Ron blinked. Then again. Surely the beautiful girl in blue wasn’t –

Hermione. She had a date after all? No, surely not, because nobody saw her the way Ron did, the way he wasn’t supposed to!

But it was her, he could tell right from the start. He’d recognise that glow anywhere, because nobody else shone in the same way that she did. That didn’t make it easier to accept, though – Viktor Krum had stolen Hermione.

It was a horrible and crushing realisation that left him blinded momentarily, being steered unseeingly by a meaningless girl through the crowds. He barely saw anything or anyone. All he could see was Hermione – smiling, bright, joyful Hermione – being twirled around by someone else.

He couldn’t stop seeing her light through the darkness, and didn’t take his eyes off her for the rest of the evening. In that dress, with her hair twirled up all fancy, she looked so radiant that it was impossible to do anything else.

The realisation dawned on him slowly, that Hermione had not smiled properly for months. So why couldn’t it have been him making her face light up now?

Stupid boy for not asking her.



And this time, it was him that was glowing. A hot, embarrassed, red glow that painted his skin with the horrible realisation that he’d just managed to dim her light and shove her away… again.

He had wondered if it was okay to be with somebody who didn’t shine, at first. After all, Ron had never really had occasion to notice Lavender. She was just a bit of a giggly girl, and he had never paid attention to her before.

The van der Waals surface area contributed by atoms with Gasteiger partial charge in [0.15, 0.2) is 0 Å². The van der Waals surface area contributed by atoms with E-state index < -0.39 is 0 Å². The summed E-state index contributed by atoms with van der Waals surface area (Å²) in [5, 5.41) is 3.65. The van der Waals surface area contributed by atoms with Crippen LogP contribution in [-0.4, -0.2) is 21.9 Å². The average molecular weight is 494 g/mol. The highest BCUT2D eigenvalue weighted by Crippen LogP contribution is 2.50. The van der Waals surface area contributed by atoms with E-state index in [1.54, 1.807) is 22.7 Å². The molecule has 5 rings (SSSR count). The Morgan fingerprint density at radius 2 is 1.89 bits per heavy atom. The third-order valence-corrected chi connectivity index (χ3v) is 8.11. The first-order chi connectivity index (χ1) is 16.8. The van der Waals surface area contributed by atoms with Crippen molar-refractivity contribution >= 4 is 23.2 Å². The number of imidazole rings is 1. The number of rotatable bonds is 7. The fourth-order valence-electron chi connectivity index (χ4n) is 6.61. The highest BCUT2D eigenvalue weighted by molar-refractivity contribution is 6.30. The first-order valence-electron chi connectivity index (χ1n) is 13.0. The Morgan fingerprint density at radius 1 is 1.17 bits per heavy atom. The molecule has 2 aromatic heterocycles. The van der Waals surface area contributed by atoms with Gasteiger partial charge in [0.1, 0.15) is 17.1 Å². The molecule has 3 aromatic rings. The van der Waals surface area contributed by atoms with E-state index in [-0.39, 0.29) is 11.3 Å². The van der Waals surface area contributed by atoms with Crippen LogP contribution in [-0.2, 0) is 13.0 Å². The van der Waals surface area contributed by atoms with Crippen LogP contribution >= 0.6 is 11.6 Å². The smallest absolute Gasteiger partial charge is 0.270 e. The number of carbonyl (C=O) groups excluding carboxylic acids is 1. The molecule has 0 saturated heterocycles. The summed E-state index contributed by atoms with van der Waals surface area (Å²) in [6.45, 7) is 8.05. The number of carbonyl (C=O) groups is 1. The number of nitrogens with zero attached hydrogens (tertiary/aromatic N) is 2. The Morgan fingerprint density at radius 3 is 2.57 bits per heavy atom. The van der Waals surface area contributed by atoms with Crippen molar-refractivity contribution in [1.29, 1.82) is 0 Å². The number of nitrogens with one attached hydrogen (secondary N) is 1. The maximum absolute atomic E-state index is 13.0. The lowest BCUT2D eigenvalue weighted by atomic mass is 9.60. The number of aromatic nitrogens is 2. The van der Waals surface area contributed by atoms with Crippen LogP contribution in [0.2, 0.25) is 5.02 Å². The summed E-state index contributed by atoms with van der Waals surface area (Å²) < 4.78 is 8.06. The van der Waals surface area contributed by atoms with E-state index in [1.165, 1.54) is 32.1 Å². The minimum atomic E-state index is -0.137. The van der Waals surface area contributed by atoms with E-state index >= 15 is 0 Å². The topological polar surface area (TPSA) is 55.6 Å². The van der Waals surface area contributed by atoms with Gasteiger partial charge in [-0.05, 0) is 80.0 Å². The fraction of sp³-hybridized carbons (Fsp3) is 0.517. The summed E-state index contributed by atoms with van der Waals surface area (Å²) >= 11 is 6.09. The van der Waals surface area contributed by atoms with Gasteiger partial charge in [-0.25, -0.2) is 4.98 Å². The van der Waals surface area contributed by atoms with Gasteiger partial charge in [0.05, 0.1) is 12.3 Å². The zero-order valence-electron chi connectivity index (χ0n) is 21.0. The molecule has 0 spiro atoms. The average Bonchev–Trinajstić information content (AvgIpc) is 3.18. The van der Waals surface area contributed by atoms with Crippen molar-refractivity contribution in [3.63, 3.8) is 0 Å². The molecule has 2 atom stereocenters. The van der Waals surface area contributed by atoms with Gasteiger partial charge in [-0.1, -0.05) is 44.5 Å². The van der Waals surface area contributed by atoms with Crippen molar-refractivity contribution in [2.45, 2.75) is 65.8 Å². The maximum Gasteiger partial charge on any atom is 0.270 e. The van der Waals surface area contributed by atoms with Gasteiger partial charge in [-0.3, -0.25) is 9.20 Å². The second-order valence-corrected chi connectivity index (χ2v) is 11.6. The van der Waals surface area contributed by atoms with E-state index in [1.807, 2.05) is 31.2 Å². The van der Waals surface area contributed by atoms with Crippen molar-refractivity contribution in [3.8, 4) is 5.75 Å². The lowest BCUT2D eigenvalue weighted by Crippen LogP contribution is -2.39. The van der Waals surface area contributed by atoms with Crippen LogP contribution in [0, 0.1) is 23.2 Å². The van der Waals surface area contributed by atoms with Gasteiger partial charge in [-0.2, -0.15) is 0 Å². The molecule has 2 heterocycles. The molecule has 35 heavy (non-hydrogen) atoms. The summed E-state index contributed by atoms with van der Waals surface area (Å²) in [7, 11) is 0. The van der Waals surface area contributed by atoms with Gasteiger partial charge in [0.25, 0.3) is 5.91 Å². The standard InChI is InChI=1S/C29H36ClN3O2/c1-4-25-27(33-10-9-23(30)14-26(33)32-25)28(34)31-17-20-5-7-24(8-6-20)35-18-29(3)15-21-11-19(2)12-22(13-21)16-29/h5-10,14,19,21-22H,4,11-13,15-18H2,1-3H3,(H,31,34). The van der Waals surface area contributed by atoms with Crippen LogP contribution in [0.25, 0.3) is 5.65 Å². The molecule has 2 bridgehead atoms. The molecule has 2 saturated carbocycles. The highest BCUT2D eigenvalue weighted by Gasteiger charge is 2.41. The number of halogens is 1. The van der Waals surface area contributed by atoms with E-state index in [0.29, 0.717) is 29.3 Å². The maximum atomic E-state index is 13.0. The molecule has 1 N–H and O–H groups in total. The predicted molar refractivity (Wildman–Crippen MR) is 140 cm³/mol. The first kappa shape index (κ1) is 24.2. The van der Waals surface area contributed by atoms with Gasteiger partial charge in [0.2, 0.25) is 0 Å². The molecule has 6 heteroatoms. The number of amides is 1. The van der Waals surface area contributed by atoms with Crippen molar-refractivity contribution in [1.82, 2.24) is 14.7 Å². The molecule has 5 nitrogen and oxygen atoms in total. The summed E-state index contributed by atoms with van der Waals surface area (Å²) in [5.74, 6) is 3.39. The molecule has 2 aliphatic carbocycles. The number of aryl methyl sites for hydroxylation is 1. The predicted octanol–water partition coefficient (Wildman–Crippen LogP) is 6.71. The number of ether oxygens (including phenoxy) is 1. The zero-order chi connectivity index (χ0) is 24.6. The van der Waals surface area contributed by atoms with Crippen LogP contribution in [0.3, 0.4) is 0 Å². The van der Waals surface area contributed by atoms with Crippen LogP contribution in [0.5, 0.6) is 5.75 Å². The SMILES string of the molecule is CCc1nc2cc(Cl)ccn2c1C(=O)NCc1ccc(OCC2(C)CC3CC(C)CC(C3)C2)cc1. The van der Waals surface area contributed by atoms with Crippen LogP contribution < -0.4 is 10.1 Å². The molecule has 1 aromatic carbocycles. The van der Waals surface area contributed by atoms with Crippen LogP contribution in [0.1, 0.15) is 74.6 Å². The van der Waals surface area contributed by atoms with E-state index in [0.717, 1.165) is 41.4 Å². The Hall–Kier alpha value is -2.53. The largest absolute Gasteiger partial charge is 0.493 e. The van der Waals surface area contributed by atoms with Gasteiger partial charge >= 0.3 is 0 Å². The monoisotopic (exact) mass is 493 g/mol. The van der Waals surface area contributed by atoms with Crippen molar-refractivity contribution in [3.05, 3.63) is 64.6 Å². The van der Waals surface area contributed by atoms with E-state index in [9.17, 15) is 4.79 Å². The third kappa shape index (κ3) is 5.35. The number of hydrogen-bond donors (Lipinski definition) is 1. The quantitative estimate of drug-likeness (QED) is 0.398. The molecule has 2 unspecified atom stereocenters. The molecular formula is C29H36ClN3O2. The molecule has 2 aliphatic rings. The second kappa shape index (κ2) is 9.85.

But that was before she was suddenly there, and he was filled with his own bright warmth for once. Nobody was going to bring him down off that – at least, they shouldn’t be; but still Harry and Hermione were taking it all too seriously. It had just been a bit of fun.

Ron had his own glow now. He thought that he didn’t need Hermione.

But Merlin, had he been wrong.

It was obvious quite early on in his ‘relationship’ with Lavender. She always seemed to want him to be acting a certain way that he hadn’t caught on to yet, and spending all his free time with her. Ron wondered if he was meant to want to spend time with her, since he didn’t really see the point. There was no light coming from Lav-Lav, and he quickly realised how depressingly dark it was when Hermione moved away in disgust.